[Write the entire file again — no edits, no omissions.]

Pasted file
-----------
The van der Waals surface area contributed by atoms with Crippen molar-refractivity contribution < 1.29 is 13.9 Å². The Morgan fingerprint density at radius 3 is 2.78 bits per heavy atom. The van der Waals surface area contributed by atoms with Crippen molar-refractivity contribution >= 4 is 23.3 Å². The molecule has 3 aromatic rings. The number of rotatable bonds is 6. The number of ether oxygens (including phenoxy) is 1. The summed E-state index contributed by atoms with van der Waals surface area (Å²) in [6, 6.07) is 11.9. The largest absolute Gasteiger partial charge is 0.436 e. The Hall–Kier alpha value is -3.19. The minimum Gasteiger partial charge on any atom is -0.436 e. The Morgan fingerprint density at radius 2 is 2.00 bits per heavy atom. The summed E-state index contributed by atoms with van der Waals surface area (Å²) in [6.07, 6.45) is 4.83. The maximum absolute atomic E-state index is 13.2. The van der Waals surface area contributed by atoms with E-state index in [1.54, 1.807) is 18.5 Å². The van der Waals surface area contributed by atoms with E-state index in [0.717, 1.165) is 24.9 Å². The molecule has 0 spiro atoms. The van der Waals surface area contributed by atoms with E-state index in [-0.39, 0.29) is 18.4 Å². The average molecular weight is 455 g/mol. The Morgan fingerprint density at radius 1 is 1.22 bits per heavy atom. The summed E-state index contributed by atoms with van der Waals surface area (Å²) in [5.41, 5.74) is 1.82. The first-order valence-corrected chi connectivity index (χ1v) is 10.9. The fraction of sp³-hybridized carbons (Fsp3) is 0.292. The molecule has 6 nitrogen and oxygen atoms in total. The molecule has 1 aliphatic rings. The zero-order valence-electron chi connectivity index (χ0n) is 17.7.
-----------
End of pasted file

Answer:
The van der Waals surface area contributed by atoms with Crippen molar-refractivity contribution < 1.29 is 13.9 Å². The Morgan fingerprint density at radius 3 is 2.78 bits per heavy atom. The van der Waals surface area contributed by atoms with Crippen molar-refractivity contribution >= 4 is 23.3 Å². The molecule has 3 aromatic rings. The number of rotatable bonds is 6. The number of ether oxygens (including phenoxy) is 1. The summed E-state index contributed by atoms with van der Waals surface area (Å²) in [6, 6.07) is 11.9. The largest absolute Gasteiger partial charge is 0.436 e. The Hall–Kier alpha value is -3.19. The minimum Gasteiger partial charge on any atom is -0.436 e. The Morgan fingerprint density at radius 2 is 2.00 bits per heavy atom. The summed E-state index contributed by atoms with van der Waals surface area (Å²) in [6.07, 6.45) is 4.83. The maximum absolute atomic E-state index is 13.2. The van der Waals surface area contributed by atoms with E-state index in [1.54, 1.807) is 18.5 Å². The van der Waals surface area contributed by atoms with E-state index in [0.717, 1.165) is 24.9 Å². The molecule has 0 spiro atoms. The van der Waals surface area contributed by atoms with E-state index in [-0.39, 0.29) is 18.4 Å². The average molecular weight is 455 g/mol. The Morgan fingerprint density at radius 1 is 1.22 bits per heavy atom. The summed E-state index contributed by atoms with van der Waals surface area (Å²) in [5.41, 5.74) is 1.82. The first-order valence-corrected chi connectivity index (χ1v) is 10.9. The fraction of sp³-hybridized carbons (Fsp3) is 0.292. The molecule has 6 nitrogen and oxygen atoms in total. The molecule has 1 aliphatic rings. The zero-order valence-electron chi connectivity index (χ0n) is 17.7.